TREBES, France — France’s top security official said Saturday that a heroic officer who swapped himself for a hostage during an attack on a supermarket has died of his injuries.
Interior Minister Gerard Collomb wrote in a tweet that Col. Arnaud Beltrame had “died for his country.”
Beltrame offered himself up unarmed to the 25-year-old attacker in exchange for a female hostage. He managed to surreptitiously leave his cellphone on so that police outside could hear what was going on inside the supermarket. Officials said once they heard shots inside the market they decided to storm it, killing the gunman.
Beltrame was grievously injured, and his death raises the toll from the attack to four.
The Islamic State group claimed responsibility for the attack, the deadliest since Emmanuel Macron became president last May.
The assailant, identified as 25-year-old Radouane Lakdim, had earlier killed three people and wounded five others in France’s first major jihadist attack since October.
“Our country has suffered an Islamist terrorist attack,” President Emmanuel Macron said in a televised address following the rampage in the medieval town of Carcassonne and nearby Trebes.
He also paid tribute to Beltrame. “He saved lives and honoured his colleagues and his country,” he said.
The Islamic State group claimed the attack was in response to its call to target Western enemies — as is customary when the assailant has pledged allegiance to the jihadists.
The shootings come as France remains on high alert following a string of deadly attacks that have killed more than 240 people since 2015.
Top anti-terror prosecutor Francois Molins said the gunman had convictions for carrying a banned weapon and for drug use.
“He had been on a watchlist for his radicalisation and links to the Salafist movement,” Molins told reporters in Carcassonne, adding that Lakdim had been tracked for his online contacts with extremists.
Security sources said Lakdim was born in Taza in northern Morocco and held French nationality. His partner, who lived with him in Carcassonne, has been detained, Molins said.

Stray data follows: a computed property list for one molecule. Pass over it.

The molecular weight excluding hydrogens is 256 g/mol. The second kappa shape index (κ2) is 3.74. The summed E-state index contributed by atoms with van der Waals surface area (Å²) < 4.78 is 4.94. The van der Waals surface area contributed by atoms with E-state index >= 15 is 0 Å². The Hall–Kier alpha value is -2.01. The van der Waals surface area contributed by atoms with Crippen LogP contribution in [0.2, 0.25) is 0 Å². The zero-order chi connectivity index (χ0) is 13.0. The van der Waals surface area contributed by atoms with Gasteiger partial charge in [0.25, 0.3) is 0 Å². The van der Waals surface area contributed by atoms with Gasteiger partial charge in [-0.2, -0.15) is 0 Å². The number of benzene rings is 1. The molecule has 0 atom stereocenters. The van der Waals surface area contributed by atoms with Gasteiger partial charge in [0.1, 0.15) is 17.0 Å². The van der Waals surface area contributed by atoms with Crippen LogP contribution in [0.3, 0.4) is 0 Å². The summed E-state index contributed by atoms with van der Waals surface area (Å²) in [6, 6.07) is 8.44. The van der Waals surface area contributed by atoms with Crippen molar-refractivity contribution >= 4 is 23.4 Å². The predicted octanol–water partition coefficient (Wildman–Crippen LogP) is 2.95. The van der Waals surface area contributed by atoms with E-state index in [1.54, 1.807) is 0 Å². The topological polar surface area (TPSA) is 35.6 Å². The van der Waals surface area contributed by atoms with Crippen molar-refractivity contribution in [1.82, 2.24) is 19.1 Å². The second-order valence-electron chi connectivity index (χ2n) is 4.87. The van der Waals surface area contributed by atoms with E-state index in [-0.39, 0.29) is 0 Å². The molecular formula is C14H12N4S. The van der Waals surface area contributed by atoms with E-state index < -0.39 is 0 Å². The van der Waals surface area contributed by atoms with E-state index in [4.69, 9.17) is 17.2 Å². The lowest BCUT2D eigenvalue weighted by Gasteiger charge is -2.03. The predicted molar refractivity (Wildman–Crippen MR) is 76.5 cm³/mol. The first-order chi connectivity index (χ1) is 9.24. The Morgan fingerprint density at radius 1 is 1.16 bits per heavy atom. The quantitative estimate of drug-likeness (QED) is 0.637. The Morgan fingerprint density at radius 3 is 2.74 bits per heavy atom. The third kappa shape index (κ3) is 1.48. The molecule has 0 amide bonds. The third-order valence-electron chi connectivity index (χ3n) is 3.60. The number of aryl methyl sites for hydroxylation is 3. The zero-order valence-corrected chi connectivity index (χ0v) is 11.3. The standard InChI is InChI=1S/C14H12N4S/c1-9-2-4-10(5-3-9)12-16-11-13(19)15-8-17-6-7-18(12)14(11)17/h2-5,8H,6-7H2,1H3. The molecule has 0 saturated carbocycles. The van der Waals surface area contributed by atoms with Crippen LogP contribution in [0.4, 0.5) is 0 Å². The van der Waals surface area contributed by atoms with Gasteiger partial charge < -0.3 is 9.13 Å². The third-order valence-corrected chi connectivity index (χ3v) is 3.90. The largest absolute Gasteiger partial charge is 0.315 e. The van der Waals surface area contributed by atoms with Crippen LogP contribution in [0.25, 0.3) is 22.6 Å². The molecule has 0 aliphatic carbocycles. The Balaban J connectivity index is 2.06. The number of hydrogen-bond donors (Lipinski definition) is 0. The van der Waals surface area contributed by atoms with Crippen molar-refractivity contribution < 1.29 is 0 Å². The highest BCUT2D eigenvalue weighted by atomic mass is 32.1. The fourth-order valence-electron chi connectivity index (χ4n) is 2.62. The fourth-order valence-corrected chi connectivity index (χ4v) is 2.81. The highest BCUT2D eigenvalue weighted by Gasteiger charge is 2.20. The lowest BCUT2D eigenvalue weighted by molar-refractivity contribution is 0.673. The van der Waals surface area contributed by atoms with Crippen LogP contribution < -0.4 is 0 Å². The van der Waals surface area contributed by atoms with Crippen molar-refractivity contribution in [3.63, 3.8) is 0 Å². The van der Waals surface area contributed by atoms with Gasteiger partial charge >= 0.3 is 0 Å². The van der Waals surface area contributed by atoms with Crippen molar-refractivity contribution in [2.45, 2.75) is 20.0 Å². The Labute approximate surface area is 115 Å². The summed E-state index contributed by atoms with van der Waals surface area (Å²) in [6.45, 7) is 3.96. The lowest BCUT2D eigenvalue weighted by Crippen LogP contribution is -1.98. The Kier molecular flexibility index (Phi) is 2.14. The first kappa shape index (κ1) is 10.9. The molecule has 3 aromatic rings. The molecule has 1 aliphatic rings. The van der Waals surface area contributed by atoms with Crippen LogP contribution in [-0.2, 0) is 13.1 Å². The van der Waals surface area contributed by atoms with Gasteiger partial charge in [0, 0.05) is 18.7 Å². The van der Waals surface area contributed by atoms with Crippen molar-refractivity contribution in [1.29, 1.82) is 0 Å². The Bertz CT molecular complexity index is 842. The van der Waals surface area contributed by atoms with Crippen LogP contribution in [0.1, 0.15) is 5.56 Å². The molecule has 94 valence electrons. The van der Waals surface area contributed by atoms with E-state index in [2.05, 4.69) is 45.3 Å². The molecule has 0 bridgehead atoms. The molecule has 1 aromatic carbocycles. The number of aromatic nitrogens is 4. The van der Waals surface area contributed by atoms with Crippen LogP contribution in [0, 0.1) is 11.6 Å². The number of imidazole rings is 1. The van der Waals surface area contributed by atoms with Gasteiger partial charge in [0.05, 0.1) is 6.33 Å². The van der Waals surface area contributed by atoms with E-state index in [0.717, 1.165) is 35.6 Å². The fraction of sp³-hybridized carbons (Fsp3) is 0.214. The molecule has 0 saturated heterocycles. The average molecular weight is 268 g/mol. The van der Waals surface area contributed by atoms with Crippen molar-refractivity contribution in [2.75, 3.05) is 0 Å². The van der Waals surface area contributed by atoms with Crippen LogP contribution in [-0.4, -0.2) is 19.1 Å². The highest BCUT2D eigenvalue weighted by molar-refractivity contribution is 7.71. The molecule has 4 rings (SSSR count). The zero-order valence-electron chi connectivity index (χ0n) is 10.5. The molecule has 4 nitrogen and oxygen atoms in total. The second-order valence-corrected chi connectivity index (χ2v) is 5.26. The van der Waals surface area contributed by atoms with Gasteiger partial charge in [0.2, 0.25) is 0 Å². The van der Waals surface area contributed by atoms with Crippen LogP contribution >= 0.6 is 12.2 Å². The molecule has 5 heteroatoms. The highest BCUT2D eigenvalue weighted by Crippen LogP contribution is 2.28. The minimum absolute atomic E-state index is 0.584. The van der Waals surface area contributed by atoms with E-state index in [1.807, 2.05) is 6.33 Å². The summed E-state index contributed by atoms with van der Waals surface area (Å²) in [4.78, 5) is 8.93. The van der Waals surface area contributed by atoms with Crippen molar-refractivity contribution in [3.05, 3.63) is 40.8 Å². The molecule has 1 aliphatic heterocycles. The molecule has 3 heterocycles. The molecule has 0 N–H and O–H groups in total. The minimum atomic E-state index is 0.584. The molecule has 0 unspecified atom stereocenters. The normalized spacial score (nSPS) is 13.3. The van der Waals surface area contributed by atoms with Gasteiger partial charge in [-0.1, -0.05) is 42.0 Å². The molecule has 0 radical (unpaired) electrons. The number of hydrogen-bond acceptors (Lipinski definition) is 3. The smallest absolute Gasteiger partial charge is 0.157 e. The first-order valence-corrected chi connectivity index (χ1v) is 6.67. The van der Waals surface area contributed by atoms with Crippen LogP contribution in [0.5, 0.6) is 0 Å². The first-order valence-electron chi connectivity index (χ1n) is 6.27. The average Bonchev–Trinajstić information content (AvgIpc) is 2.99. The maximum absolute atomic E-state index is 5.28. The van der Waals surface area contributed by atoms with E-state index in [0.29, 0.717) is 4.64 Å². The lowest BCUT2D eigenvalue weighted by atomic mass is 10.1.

Lakdim started his rampage in Carcassonne at around 10:30 am (0930 GMT), hijacking a car and shooting the two people inside, Molins said. The passenger was killed, and the driver remains in a critical condition.
Lakdim then shot and wounded a police officer who was out jogging with colleagues before driving to nearby Trebes where he burst into the Super U supermarket.
“The attacker entered the store shouting “Allahu Akbar” (God is greatest) and saying he was a soldier of the Islamic State, ready to die for Syria,” Molins said.
He further demanded “the release of his brothers” from prison before shooting a supermarket customer and an employee dead.
“I was five metres away from him,” the store’s security guard said, speaking on condition of anonymity.
“He shot at me twice.” Luckily for the security guard, “he shot badly.”
Hero policeman wounded
About 50 people were in the supermarket at the time, and though some people managed to escape, several remained inside.
Senior officer Beltrame offered to take the place of a woman Lakdim was using as a human shield while his colleagues negotiated with the gunman, Interior Minister Gerard Collomb said.
The officer “left his telephone on the table” to allow police who had surrounded the building to listen in, Collomb said.
When special forces heard shots they stormed the store, killing the gunman and recovering Beltrame, who had been seriously wounded.
Tough questions for government
Trebes, a sleepy town of 5,000 people along the Canal du Midi, was on lockdown throughout Friday as helicopters swirled overhead and heavily armed and masked police carried out a massive operation in Lakdim’s neighbourhood.
The fact that Lakdim had been monitored as a potential extremist will raise difficult questions for Macron’s government as to how he slipped through the net.
“We had monitored him and did not think he had been radicalised,” Interior Minister Collomb said after flying to the scene.
“He was already under surveillance when he suddenly decided to act.”
In Paris, the Eiffel Tower dimmed its lights at midnight in a mark of respect for the victims and a minute’s silence was held at the Stade de France before a football match between France and Colombia.
Friday’s violence took place in a part of France still scarred by a killing spree in 2012 in the city of Toulouse and nearby Montauban where another jihadist, Mohamed Merah, shot dead seven people including three Jewish schoolchildren.
That assault marked the first of several big Islamist attacks in France since 2015, including the massacre at the satirical newspaper Charlie Hebdo, the November 2015 attacks that killed 130 in Paris, and a summer 2016 truck attack during Bastille Day festivities in Nice.
The most recent assault came in October when a Tunisian man stabbed to death two women at Marseille’s railway station, shouting “Allahu Akbar”.
A state of emergency put in place just after the 2015 Paris attacks was lifted last October when Macron’s centrist government passed a new law boosting the powers of security forces.